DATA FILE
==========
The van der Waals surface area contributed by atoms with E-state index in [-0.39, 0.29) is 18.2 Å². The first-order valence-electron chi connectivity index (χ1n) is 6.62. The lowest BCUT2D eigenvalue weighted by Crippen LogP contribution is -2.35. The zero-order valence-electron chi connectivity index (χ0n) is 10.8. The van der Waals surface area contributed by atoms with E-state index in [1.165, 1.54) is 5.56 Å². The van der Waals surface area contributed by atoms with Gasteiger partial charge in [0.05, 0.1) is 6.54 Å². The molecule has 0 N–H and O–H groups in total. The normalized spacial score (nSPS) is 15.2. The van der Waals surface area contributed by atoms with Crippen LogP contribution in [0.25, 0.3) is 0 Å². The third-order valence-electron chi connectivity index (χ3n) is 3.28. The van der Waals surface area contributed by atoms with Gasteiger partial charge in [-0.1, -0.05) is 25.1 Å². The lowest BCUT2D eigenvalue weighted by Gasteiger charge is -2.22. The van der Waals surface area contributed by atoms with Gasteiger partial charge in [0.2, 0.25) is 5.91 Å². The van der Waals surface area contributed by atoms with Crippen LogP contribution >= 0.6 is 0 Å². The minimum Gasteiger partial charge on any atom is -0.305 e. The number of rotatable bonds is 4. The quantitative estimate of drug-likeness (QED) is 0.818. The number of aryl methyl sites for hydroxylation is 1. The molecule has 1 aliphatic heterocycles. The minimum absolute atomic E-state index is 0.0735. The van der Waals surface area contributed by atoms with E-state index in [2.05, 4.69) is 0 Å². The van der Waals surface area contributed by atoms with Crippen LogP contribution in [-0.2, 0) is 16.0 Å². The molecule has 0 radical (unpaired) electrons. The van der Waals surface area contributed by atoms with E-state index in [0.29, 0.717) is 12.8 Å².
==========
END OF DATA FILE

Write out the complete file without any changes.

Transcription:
The van der Waals surface area contributed by atoms with E-state index in [-0.39, 0.29) is 18.2 Å². The first-order valence-electron chi connectivity index (χ1n) is 6.62. The lowest BCUT2D eigenvalue weighted by Crippen LogP contribution is -2.35. The zero-order valence-electron chi connectivity index (χ0n) is 10.8. The van der Waals surface area contributed by atoms with E-state index in [1.165, 1.54) is 5.56 Å². The van der Waals surface area contributed by atoms with Gasteiger partial charge in [0.05, 0.1) is 6.54 Å². The molecule has 0 N–H and O–H groups in total. The normalized spacial score (nSPS) is 15.2. The van der Waals surface area contributed by atoms with Crippen LogP contribution in [0.25, 0.3) is 0 Å². The third-order valence-electron chi connectivity index (χ3n) is 3.28. The van der Waals surface area contributed by atoms with Gasteiger partial charge in [-0.1, -0.05) is 25.1 Å². The lowest BCUT2D eigenvalue weighted by Gasteiger charge is -2.22. The van der Waals surface area contributed by atoms with Gasteiger partial charge in [0.2, 0.25) is 5.91 Å². The van der Waals surface area contributed by atoms with Crippen LogP contribution >= 0.6 is 0 Å². The minimum Gasteiger partial charge on any atom is -0.305 e. The number of rotatable bonds is 4. The quantitative estimate of drug-likeness (QED) is 0.818. The number of aryl methyl sites for hydroxylation is 1. The molecule has 1 aliphatic heterocycles. The minimum absolute atomic E-state index is 0.0735. The van der Waals surface area contributed by atoms with E-state index in [2.05, 4.69) is 0 Å². The van der Waals surface area contributed by atoms with Crippen LogP contribution in [-0.2, 0) is 16.0 Å². The molecule has 0 radical (unpaired) electrons. The van der Waals surface area contributed by atoms with E-state index in [0.29, 0.717) is 12.8 Å².